The U.K.'s cost-effectiveness watchdog doesn't want its advice to go unheeded. The National Institute for Health and Clinical Excellence will review National Health Service formularies, which vary from locale to locale, to see not only how they're put together, but to iron out differences that may withhold drugs from patients in some areas while providing them in others.
NICE reviews new drugs for cost-effectiveness, and approval is not known as an easy mark. Still, NICE-approved meds aren't always found on local formularies, most often because officials in those areas are trying to cut costs, InPharm reports. The NHS is tasked with cutting almost $570 million from drug spending this fiscal year, and some local trusts are recommending against new and pricey drugs, even when those drugs have been cleared by NICE.
The variance in drug availability--known as "postcode prescribing"--has drawn fire from patient groups, but also from drug companies that have managed to get their products through the NICE process. The Department of Health has officially come out against postcode prescribing, InPharm notes, and that's why NICE has embarked on the formulary review.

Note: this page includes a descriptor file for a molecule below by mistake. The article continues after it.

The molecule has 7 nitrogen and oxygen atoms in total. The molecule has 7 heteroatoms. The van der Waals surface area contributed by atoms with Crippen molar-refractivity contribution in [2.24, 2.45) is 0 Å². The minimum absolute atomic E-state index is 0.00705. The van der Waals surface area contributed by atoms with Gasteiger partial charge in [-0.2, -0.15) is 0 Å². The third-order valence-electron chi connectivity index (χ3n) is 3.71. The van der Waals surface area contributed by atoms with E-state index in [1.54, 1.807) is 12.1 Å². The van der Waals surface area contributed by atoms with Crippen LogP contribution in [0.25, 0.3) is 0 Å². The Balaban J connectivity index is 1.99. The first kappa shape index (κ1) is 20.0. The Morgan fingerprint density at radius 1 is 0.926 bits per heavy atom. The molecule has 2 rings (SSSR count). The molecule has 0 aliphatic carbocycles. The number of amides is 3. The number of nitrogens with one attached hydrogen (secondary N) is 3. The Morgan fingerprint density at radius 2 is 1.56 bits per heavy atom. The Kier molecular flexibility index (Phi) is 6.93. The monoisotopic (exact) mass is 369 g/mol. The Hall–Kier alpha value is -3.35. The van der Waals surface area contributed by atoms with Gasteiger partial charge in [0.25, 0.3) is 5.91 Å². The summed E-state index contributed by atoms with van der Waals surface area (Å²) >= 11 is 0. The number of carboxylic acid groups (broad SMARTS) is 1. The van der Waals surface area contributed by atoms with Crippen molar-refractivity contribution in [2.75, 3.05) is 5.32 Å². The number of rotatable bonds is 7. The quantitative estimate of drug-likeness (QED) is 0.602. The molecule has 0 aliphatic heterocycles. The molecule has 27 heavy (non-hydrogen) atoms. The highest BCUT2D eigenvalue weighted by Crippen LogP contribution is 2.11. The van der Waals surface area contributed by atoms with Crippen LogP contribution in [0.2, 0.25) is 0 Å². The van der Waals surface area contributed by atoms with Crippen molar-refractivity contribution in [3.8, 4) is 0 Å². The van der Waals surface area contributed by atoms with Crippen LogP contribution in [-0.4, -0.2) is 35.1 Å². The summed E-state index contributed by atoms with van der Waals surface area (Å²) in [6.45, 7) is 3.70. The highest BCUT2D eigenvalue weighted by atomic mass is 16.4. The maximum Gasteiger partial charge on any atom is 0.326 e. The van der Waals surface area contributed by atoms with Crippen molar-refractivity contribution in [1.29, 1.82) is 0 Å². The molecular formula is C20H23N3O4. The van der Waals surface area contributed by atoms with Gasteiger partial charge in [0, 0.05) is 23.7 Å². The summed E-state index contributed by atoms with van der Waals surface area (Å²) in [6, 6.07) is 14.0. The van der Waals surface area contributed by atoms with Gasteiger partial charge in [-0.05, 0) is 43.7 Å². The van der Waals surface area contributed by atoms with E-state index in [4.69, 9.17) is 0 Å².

"NICE-approved drugs should not be excluded from local formularies on the grounds of cost," NICE's deputy chief executive, Dr. Gillian Leng, said (as quoted by InPharm). "We want all patients to have access to medicines that we consider to be effective."
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